Toolkit for Community Organizers: Steps for Addressing Chlamydia in Your Community - Step 4: Organize a Coalition - Minnesota Dept. of Health

Step 4: Organize a Community Coalition

Toolkit for Community Organizers:
Steps for Addressing Chlamydia in Your Community

  • Select a project coordinator.
    A project coordinator is essential to building and maintaining a community coalition. Unfortunately, funding does not always allow for this to be a paid position. Consider a lead agency or partner organization that could incorporate this role into an existing position. A project coordinator should possess expertise in the field of adolescent or reproductive health and experience working on coalition building.

  • Identify “champions”.
    You have already identified your stakeholders in Step 2. Now you will need to determine which stakeholders will be most valuable to the coalition, these are your key stakeholders or “champions”. Champions are the people who believe in you and your efforts. These people will be advocates for the group and have influence in the community. Meet with a small group of them to solidify your support. Ask them to participate in your community meetings and invite others they know who may be interested in helping to build the coalition.

Kandiyohi County & CHAS: Forming a local coalition

“Having members representing various aspects of the community is key to involving the community. It allows you to better understand the community, because various aspects are represented at your table.”

Selecting a project coordinator
CHAS had a seventeen year history of serving residents of Kandiyohi County. The coalition had diverse members that were reflective of the community’s culture and values. CHAS had previously established partnerships with schools, hospitals and clinics, county public health and family services, making it an ideal lead agency to build a coalition around chlamydia prevention and control. A long-time KCPH employee was designated the project coordinator. Her expertise in Maternal Child Health, disease prevention and school health with an emphasis on adolescent health prepared her with the skills to take on this project. She also had experience working on coalition building around youth tobacco use prevention. CHAS recognized the importance of having a designated project coordinator whose primary motivation was to engage the community in the project and was able to detach from any personal agenda.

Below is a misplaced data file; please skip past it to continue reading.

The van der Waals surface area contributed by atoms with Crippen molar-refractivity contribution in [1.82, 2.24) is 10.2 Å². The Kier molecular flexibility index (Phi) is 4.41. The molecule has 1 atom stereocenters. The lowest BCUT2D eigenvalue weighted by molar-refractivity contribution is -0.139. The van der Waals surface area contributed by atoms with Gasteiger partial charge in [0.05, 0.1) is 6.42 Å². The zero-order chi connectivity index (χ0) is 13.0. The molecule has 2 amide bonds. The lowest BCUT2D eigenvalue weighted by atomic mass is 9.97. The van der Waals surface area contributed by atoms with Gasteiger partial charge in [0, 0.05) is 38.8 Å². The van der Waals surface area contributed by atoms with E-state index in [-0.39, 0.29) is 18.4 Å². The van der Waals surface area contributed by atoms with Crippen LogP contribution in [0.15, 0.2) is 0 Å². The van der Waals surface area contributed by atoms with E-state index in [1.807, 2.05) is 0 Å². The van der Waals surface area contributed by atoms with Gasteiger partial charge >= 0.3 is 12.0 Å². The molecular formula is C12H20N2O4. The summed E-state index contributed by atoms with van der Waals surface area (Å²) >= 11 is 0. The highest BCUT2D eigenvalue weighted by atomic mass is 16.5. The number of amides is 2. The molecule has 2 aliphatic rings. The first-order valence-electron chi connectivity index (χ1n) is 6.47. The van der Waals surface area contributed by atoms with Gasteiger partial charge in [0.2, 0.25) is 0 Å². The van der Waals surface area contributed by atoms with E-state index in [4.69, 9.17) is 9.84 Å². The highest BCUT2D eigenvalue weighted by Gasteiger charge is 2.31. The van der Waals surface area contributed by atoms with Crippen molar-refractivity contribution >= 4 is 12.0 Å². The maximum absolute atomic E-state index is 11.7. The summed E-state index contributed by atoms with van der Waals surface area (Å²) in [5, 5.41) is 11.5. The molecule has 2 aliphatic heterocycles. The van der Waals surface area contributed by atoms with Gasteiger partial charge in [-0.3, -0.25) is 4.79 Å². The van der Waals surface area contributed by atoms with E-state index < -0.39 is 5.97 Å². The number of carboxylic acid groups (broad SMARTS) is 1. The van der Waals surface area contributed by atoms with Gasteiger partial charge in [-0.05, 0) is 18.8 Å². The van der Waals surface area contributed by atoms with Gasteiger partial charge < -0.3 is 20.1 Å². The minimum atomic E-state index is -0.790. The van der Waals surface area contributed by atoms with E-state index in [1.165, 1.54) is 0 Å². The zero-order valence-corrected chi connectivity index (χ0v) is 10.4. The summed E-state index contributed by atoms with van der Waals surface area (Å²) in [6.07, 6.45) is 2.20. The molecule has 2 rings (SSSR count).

Recruitment
Members of the coalition helped to recruit members of the Strategy Group. Face-to-face invitations were utilized to solicit members for the Strategy Group meetings. Each CHAS coalition member invited 2-3 people from the community that they felt would have an interest in the project and be a positive group member. It was important that the coalition represented the community. Over 100 contacts were made in person, by phone, by letter or during a group meeting. Of those invited, 72 invitation packets were sent to identified stakeholders and stakeholder groups. Individual stakeholders included the County Commissioner, business persons, parents and grandparents. An article "Coalition to launch initiative to prevent chlamydia" was published in the West Central Tribune.

Stakeholder groups receiving an invitation packet:

  • nursing staff at the area medical center
  • staff at area medical center
  • students in nursing and medical assistance programs
  • students who indicated an interest at the health fair
  • county family service and public health departments
  • Community Action agency
  • family planning clinics
  • staff and peer education groups at area high school
  • leaders in the Somali community

Invitation Folder

Partnering Organizations

  1. TeenWiseMN and the University of Minnesota Konopka Institute for Best Practices in Adolescent Health was contracted for completion of the MCP A Special Report: Chlamydia Prevention.
  2. The Konopka Institute also worked on the communication plan and developed tools used in the work plan. Access the communication plan and tools in Step 6.
  3. The University of Minnesota Prevention Research Center (PRC) worked on evaluation of the project. Evaluation is discussed in Step 7 and Step 9

 

Resources:

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Updated Friday, September 16, 2016 at 11:02AM